Middle Little was on the platform at the Captiva Osprey nest this morning early calling for dad, Andy, to bring in a fish. All four of the family can be seen flying around the area and since Middle Little and Little MiniO are the only fledglings, Lori has been able to take images from her kayak and is certain it is them screaming for the parents to bring fish. Lori is returning to Canada today. If you have enjoyed watching the Ospreys and all her help finding them to reassure us all are alright, why not go to the chat today and just give her a little thank you. It has been a great year at the Captiva Osprey platform – a first in a long time to have osplets fledge! Thanks, Lori.

At 07:25:29, Dad delivered a fish to the UFlorida-Gainesville Osprey nest. Middle started cheeping right away and managed to get into position quickly, on the opposite side of Mum, to get some nice fish. That is a great way to start the day at this nest. It is 22 degrees C, winds were at 6 kmh at the time of the delivery with the pressure rising. The weather forecast is for a thunderstorm later today.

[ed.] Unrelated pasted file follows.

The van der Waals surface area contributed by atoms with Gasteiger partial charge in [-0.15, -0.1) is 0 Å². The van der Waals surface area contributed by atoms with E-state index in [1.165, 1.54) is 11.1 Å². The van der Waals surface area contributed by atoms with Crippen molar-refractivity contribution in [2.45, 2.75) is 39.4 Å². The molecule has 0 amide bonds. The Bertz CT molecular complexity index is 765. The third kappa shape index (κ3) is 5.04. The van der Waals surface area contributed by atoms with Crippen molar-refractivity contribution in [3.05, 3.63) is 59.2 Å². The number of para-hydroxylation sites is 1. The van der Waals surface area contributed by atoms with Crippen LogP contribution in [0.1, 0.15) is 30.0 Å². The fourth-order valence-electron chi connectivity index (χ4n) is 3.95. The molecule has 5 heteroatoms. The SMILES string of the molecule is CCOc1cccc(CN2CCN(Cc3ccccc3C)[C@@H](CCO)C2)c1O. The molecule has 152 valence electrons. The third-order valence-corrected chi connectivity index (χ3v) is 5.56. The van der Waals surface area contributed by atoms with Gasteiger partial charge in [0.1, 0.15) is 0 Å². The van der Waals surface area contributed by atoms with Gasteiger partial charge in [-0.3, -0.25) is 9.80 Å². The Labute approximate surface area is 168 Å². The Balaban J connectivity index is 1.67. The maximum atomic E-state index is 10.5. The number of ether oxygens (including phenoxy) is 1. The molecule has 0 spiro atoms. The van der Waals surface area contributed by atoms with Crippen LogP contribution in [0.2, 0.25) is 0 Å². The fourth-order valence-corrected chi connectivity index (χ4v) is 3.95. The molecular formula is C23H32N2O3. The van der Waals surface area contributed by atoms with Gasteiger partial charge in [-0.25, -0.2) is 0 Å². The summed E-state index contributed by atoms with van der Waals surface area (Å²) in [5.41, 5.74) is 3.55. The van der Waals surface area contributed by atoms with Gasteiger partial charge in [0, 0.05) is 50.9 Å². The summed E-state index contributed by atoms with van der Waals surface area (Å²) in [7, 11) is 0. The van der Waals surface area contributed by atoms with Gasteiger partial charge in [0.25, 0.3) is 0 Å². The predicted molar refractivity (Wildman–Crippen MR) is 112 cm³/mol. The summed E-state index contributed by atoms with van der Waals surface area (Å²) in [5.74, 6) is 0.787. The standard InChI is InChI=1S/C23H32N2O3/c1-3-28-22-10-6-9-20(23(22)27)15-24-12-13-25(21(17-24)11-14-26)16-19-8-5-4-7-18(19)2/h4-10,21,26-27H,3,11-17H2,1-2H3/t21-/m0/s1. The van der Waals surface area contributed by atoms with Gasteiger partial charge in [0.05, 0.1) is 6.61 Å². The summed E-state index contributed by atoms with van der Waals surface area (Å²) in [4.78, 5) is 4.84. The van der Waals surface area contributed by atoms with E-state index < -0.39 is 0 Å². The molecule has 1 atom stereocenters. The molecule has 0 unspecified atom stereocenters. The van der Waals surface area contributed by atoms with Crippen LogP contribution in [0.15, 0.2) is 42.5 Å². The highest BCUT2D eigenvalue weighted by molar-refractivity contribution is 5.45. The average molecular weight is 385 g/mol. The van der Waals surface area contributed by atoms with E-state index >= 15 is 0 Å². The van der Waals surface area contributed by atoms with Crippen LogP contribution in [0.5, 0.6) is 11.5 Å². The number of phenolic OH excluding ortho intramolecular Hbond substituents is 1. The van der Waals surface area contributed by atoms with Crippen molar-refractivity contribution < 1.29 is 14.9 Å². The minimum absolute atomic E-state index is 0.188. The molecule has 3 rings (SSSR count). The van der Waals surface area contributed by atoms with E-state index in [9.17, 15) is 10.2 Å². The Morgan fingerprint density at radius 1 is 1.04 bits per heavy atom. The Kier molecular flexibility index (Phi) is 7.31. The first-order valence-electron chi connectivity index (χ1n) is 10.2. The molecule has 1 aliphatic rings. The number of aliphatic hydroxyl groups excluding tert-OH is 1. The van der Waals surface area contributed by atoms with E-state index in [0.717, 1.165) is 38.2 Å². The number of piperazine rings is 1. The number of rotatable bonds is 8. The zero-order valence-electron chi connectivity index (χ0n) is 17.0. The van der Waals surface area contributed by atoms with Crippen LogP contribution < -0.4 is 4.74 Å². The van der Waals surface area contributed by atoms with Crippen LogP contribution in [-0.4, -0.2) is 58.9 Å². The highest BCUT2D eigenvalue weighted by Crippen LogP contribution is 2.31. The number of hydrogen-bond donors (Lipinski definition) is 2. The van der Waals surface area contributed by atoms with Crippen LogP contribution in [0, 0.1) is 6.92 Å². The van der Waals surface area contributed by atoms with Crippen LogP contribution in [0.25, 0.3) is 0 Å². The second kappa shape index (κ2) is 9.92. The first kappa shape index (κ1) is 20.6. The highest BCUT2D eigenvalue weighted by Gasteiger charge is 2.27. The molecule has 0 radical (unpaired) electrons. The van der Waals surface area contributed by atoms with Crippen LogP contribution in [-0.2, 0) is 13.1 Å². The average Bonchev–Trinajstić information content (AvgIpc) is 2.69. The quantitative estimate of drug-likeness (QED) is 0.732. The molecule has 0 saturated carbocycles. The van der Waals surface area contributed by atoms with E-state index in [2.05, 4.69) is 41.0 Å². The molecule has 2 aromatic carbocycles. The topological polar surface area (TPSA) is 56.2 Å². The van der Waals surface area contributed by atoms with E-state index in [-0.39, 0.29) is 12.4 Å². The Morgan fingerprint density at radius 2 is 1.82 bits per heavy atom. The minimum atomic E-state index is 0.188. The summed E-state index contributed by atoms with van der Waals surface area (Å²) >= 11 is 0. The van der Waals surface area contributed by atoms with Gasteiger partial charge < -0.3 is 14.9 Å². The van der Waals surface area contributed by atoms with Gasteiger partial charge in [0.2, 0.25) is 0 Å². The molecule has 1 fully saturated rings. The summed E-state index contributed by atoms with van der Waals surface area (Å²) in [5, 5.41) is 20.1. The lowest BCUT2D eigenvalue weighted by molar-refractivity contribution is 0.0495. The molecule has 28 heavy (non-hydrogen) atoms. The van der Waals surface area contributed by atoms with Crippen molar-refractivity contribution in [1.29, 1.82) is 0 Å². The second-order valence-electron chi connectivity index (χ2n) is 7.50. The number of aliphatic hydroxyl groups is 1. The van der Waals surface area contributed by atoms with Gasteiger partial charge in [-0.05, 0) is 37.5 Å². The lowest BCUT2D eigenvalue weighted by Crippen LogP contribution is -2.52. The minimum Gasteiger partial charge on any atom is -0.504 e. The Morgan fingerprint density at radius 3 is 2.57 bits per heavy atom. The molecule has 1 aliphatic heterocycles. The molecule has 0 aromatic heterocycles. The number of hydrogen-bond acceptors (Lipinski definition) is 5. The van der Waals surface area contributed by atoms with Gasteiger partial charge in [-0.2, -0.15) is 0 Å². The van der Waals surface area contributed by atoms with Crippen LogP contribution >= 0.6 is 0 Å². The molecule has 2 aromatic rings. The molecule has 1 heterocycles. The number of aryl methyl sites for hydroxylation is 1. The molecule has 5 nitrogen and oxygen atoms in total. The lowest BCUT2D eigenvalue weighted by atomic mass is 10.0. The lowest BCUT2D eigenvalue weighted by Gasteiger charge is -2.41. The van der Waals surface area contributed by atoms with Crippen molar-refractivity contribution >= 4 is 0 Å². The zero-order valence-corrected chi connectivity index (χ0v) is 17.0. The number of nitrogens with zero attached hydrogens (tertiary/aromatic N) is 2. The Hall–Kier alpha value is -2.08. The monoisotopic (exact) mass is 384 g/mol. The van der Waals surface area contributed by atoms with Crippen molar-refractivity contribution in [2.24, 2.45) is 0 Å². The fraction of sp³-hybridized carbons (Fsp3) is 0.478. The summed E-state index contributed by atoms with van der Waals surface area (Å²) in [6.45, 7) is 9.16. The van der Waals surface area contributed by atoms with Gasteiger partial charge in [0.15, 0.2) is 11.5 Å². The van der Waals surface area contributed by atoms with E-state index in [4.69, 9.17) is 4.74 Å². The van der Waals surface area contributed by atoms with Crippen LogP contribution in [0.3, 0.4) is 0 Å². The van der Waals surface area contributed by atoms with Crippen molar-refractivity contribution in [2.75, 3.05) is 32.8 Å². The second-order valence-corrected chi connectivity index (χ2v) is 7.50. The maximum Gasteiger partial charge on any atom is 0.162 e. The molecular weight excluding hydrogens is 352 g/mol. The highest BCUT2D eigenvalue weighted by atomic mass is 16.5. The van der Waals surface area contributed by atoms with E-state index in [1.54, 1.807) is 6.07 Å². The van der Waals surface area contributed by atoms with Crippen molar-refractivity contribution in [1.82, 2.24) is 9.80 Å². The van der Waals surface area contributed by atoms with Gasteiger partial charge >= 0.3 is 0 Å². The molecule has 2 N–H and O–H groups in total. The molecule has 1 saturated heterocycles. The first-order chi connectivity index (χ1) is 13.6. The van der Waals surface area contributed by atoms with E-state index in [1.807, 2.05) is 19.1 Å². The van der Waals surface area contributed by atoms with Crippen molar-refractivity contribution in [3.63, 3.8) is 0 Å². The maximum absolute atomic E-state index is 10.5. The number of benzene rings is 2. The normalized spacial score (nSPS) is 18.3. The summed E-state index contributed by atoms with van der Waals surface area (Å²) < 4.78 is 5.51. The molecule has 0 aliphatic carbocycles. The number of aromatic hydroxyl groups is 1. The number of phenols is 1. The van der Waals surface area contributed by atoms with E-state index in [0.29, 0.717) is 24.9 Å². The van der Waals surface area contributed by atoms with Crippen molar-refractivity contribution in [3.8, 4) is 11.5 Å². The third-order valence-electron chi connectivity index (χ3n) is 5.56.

Nice to see that fish this morning before the weather turns bad.

Big did not seem threatening but Middle still got around the back of Mum and over to the opposite side calling loudly for food. Good for you, Middle.

Mum did give Big the first couple of bites before Middle got up front but then she fed both. I hope Middle is getting his confidence back!

Oh, this camera can be annoying. That is Middle with its wings spread. Growing. Getting to the point that Big really cannot do too much damage other than throwing Middle off the nest — which I hope is not going to happen. The thunderstorm is forecast to begin around 16:00 nest time.